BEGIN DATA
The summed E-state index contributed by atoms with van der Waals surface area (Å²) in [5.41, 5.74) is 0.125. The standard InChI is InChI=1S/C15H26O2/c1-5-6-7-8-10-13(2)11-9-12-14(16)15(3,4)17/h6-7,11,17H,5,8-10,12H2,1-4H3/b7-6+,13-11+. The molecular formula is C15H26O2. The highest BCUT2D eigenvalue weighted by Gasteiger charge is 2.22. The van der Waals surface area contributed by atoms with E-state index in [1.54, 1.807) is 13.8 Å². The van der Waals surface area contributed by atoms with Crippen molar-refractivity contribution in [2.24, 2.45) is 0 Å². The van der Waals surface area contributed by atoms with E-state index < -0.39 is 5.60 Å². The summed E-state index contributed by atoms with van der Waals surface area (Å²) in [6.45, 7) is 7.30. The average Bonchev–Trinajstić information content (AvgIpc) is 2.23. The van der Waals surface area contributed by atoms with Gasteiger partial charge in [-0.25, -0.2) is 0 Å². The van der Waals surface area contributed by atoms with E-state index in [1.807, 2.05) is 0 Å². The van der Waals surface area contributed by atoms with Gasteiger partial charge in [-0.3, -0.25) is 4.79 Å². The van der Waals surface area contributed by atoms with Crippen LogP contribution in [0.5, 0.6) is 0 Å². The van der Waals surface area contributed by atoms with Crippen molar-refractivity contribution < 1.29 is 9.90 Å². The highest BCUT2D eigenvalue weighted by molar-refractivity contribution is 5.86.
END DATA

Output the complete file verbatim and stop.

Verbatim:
The summed E-state index contributed by atoms with van der Waals surface area (Å²) in [5.41, 5.74) is 0.125. The standard InChI is InChI=1S/C15H26O2/c1-5-6-7-8-10-13(2)11-9-12-14(16)15(3,4)17/h6-7,11,17H,5,8-10,12H2,1-4H3/b7-6+,13-11+. The molecular formula is C15H26O2. The highest BCUT2D eigenvalue weighted by Gasteiger charge is 2.22. The van der Waals surface area contributed by atoms with E-state index in [1.54, 1.807) is 13.8 Å². The van der Waals surface area contributed by atoms with Crippen molar-refractivity contribution in [2.24, 2.45) is 0 Å². The van der Waals surface area contributed by atoms with E-state index < -0.39 is 5.60 Å². The summed E-state index contributed by atoms with van der Waals surface area (Å²) in [6.45, 7) is 7.30. The average Bonchev–Trinajstić information content (AvgIpc) is 2.23. The van der Waals surface area contributed by atoms with Gasteiger partial charge in [-0.25, -0.2) is 0 Å². The van der Waals surface area contributed by atoms with E-state index in [1.807, 2.05) is 0 Å². The van der Waals surface area contributed by atoms with Gasteiger partial charge in [-0.3, -0.25) is 4.79 Å². The van der Waals surface area contributed by atoms with Crippen LogP contribution in [0.5, 0.6) is 0 Å². The van der Waals surface area contributed by atoms with Crippen molar-refractivity contribution < 1.29 is 9.90 Å². The highest BCUT2D eigenvalue weighted by molar-refractivity contribution is 5.86.